There is considerable evidence of a trend for UK companies to hold larger cash balances than previously.
Whilst this is clearly at least partly a consequence of general uncertainty about the economic outlook, and specifically perhaps caution about the uncertainty around the impact of Brexit, it is a worldwide phenomenon and a trend which has been increasingly evident since even before the 2008 financial crisis, according to Bank of England research published in 2018. That research particularly highlights the negative impact that the failure to invest this cash in growth has had in terms of potential economic growth. Given historically low interest rates and the fact that many of the tax-advantaged investment vehicles such as ISAs are not open to corporate investors, then there are other options open to a business.
Your company can make pension contributions directly into a pension fund for employees, whether it be a stakeholder scheme or a SIPP, and these should receive full Corporation Tax relief in the year that they are paid (subject to certain restrictions).
They should also be National Insurance–free, which can make them quite a tax-efficient method of extraction, albeit one that ties the monies up until retirement, but then the Directors do not need to rely solely on the sale of the business to retire.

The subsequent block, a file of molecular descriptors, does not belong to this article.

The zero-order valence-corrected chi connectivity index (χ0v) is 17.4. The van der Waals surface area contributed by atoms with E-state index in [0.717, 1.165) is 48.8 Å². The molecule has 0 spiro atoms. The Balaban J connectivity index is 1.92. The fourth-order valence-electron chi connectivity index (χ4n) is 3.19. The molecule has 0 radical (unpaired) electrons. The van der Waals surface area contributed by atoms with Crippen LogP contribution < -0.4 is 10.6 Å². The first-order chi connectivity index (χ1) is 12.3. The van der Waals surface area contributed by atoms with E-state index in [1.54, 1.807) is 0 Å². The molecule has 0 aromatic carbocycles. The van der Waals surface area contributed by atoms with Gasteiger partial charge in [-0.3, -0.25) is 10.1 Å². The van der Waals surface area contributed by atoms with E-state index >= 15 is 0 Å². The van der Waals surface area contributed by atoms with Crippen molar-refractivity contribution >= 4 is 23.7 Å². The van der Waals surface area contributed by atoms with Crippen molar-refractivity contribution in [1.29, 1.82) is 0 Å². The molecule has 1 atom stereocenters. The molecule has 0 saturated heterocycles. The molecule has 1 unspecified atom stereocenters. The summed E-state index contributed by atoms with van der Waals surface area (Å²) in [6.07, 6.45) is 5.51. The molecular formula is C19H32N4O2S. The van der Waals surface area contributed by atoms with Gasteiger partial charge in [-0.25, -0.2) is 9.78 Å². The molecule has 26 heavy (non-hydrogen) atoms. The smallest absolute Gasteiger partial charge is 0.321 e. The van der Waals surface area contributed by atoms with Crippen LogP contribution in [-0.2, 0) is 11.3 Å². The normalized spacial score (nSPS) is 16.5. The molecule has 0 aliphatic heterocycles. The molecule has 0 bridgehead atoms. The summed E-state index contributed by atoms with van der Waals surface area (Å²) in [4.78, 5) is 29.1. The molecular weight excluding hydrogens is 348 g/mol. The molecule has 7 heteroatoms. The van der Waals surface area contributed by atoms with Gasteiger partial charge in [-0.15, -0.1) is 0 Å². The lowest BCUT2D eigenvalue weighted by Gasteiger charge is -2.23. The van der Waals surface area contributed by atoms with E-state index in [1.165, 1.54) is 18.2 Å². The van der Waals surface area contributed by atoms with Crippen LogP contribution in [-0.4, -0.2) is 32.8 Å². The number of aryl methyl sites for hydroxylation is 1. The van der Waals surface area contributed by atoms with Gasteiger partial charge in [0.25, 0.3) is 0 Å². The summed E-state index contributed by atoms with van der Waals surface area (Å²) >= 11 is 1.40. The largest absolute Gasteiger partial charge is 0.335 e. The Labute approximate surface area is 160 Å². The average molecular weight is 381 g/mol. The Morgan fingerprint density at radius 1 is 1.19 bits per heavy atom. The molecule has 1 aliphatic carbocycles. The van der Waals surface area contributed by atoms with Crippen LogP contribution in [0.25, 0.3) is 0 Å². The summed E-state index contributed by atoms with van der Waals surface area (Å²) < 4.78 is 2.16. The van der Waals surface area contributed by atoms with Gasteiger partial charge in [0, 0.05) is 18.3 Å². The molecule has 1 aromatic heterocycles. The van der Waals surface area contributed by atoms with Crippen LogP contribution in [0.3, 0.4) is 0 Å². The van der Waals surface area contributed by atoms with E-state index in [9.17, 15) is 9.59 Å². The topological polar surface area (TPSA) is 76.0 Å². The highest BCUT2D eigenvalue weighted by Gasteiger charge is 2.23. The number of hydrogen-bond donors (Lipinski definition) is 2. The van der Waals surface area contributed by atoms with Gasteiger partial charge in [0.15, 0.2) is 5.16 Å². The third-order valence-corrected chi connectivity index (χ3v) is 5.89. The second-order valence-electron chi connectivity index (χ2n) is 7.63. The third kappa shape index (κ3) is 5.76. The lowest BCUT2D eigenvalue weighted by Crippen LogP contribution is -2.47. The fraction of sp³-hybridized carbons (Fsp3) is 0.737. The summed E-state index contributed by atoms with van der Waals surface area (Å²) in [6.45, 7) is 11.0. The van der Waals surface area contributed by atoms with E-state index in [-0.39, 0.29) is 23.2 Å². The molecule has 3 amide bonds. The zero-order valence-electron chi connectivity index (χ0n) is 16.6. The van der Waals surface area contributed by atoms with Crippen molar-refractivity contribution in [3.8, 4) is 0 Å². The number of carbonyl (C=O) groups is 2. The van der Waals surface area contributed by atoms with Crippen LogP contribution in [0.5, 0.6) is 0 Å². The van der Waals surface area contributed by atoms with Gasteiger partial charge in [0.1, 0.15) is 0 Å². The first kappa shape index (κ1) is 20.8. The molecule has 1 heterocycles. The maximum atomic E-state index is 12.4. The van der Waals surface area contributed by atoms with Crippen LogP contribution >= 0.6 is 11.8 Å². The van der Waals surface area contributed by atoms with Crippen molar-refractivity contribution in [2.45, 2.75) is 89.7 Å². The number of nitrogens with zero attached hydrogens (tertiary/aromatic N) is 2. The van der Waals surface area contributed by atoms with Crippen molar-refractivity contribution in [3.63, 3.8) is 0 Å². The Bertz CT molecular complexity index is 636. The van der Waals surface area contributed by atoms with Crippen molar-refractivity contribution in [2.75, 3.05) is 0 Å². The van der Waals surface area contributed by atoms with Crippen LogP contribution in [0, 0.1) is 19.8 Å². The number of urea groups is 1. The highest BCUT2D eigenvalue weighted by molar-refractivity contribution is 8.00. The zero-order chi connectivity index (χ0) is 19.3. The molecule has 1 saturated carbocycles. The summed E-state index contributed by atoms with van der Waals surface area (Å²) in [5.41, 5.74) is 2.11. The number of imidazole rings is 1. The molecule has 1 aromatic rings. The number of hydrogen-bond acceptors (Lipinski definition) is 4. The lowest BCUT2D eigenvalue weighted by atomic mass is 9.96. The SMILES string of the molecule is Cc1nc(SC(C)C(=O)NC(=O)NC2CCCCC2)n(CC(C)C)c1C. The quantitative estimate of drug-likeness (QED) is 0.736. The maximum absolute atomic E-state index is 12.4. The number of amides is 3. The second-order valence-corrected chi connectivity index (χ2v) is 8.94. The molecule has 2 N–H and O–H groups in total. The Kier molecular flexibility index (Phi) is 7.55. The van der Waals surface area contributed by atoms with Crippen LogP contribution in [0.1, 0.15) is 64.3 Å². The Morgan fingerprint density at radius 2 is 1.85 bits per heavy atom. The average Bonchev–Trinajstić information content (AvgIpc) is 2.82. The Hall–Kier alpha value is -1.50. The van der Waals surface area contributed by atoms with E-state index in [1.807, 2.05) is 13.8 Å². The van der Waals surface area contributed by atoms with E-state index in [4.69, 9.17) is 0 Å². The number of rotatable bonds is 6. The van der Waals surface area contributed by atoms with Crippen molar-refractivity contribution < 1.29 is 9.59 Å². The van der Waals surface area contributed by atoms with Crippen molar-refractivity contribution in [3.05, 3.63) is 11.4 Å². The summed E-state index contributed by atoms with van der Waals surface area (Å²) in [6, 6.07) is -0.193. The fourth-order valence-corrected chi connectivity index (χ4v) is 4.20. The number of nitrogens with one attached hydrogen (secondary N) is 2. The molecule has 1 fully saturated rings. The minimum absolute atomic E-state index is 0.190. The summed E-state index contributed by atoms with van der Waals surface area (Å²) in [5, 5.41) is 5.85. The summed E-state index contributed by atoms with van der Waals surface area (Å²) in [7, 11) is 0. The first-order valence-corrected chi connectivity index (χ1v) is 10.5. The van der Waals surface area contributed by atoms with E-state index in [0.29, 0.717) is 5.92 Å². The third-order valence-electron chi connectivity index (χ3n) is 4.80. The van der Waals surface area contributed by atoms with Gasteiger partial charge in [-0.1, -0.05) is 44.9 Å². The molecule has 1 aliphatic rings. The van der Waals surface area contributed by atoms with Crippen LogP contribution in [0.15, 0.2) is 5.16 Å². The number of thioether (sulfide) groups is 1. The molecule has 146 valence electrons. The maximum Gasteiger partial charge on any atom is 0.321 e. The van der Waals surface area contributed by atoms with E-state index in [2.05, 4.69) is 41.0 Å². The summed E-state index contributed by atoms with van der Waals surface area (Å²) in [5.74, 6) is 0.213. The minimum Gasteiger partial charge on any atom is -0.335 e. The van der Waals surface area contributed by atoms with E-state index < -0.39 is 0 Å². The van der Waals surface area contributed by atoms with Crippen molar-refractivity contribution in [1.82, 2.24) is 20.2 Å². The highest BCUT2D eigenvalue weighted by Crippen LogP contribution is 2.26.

If you do not want to tie your money in pensions, then another consideration could be investing in corporate investments. You can invest largely in the same assets as a personal investor. Therefore, when considering a suitable investment, it is important to consider the company’s investment objectives, time horizon and attitude to risk of the directors. What’s also worth considering is the tax treatment and administration dependent on the type and size of company.
In either case, the need to take advice is important to suit the business needs.
The holding of excess cash and other surplus assets, which that cash might be invested in, may also have a negative impact on some very valuable tax reliefs.
Shareholders in trading companies (particularly privately owned ones) might qualify for Entrepreneur’s Relief or Investors Relief, which potentially reduces the Capital Gains Tax burden on exit to only 10% on a significant proportion of any gain. Within a group of companies, the tax rate on disposal of part of a group’s trading activities may be as low as 0%. These reliefs may be put at risk if a company or group is not ‘substantially’ a trading business. The holding of surplus cash, or other non-business assets, may put the availability of these reliefs at risk. Similarly, the holding of surplus cash or other assets might put at risk the availability of the Inheritance Tax reliefs, which are usually available to protect the value of most trading businesses from
the ravages of Inheritance Tax.
Depending on the objectives of the ownership and management teams involved, some companies have looked to restructure themselves to separate the ownership of trading activities from such surplus assets.
Here at Armstrong Watson, we are uniquely positioned to discuss how to make the right decisions around the surplus cash in your business through our experienced tax and financial planning teams. We provide tax planning, financial planning and wealth management all under one roof.